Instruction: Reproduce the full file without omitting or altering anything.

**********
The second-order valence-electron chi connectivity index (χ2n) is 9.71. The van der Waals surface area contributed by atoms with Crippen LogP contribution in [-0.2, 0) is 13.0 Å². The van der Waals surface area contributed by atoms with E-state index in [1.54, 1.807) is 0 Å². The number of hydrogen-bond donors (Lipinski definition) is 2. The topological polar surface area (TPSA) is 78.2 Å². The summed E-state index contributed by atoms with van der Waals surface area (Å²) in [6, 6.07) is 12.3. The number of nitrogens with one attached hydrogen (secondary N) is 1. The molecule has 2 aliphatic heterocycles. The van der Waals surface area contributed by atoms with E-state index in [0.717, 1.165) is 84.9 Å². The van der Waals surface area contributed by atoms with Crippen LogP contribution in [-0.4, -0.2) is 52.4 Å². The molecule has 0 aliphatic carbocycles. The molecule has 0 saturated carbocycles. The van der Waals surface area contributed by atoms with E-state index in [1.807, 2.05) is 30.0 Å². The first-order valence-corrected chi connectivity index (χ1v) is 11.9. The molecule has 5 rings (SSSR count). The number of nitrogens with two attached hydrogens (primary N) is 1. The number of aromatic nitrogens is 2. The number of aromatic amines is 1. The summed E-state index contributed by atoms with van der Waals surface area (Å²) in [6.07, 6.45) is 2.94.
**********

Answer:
The second-order valence-electron chi connectivity index (χ2n) is 9.71. The van der Waals surface area contributed by atoms with Crippen LogP contribution in [-0.2, 0) is 13.0 Å². The van der Waals surface area contributed by atoms with E-state index in [1.54, 1.807) is 0 Å². The number of hydrogen-bond donors (Lipinski definition) is 2. The topological polar surface area (TPSA) is 78.2 Å². The summed E-state index contributed by atoms with van der Waals surface area (Å²) in [6, 6.07) is 12.3. The number of nitrogens with one attached hydrogen (secondary N) is 1. The molecule has 2 aliphatic heterocycles. The van der Waals surface area contributed by atoms with E-state index in [0.717, 1.165) is 84.9 Å². The van der Waals surface area contributed by atoms with Crippen LogP contribution in [-0.4, -0.2) is 52.4 Å². The molecule has 0 aliphatic carbocycles. The molecule has 0 saturated carbocycles. The van der Waals surface area contributed by atoms with E-state index in [1.807, 2.05) is 30.0 Å². The first-order valence-corrected chi connectivity index (χ1v) is 11.9. The molecule has 5 rings (SSSR count). The number of nitrogens with two attached hydrogens (primary N) is 1. The number of aromatic nitrogens is 2. The number of aromatic amines is 1. The summed E-state index contributed by atoms with van der Waals surface area (Å²) in [6.07, 6.45) is 2.94.